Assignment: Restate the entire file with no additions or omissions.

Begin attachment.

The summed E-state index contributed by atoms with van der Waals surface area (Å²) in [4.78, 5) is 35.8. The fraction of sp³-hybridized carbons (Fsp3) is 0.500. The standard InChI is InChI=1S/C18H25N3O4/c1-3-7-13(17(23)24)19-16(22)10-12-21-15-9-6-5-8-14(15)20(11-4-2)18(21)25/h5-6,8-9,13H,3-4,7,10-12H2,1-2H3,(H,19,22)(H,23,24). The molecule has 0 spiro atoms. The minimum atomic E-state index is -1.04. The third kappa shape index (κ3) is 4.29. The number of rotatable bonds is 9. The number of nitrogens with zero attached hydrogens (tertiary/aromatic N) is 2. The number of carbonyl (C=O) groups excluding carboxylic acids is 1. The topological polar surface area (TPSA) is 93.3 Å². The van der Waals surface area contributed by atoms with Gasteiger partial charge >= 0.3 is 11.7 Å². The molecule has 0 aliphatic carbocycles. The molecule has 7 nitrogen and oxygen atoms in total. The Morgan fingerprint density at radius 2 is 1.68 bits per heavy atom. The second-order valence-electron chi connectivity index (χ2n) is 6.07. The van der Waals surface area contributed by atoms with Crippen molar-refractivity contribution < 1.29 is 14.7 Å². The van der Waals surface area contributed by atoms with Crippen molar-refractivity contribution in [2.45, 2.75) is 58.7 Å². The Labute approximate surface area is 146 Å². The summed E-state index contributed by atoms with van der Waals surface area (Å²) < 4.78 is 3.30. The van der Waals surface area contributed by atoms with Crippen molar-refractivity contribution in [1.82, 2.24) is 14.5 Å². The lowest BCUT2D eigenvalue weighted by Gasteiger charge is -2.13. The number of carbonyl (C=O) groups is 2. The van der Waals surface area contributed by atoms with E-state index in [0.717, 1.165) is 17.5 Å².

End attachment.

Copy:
The summed E-state index contributed by atoms with van der Waals surface area (Å²) in [4.78, 5) is 35.8. The fraction of sp³-hybridized carbons (Fsp3) is 0.500. The standard InChI is InChI=1S/C18H25N3O4/c1-3-7-13(17(23)24)19-16(22)10-12-21-15-9-6-5-8-14(15)20(11-4-2)18(21)25/h5-6,8-9,13H,3-4,7,10-12H2,1-2H3,(H,19,22)(H,23,24). The molecule has 0 spiro atoms. The minimum atomic E-state index is -1.04. The third kappa shape index (κ3) is 4.29. The number of rotatable bonds is 9. The number of nitrogens with zero attached hydrogens (tertiary/aromatic N) is 2. The number of carbonyl (C=O) groups excluding carboxylic acids is 1. The topological polar surface area (TPSA) is 93.3 Å². The van der Waals surface area contributed by atoms with Gasteiger partial charge >= 0.3 is 11.7 Å². The molecule has 0 aliphatic carbocycles. The molecule has 7 nitrogen and oxygen atoms in total. The Morgan fingerprint density at radius 2 is 1.68 bits per heavy atom. The second-order valence-electron chi connectivity index (χ2n) is 6.07. The van der Waals surface area contributed by atoms with Crippen molar-refractivity contribution < 1.29 is 14.7 Å². The van der Waals surface area contributed by atoms with Crippen molar-refractivity contribution in [2.45, 2.75) is 58.7 Å². The Labute approximate surface area is 146 Å². The summed E-state index contributed by atoms with van der Waals surface area (Å²) < 4.78 is 3.30. The van der Waals surface area contributed by atoms with Crippen molar-refractivity contribution in [1.82, 2.24) is 14.5 Å². The lowest BCUT2D eigenvalue weighted by Gasteiger charge is -2.13. The number of carbonyl (C=O) groups is 2. The van der Waals surface area contributed by atoms with E-state index in [0.717, 1.165) is 17.5 Å².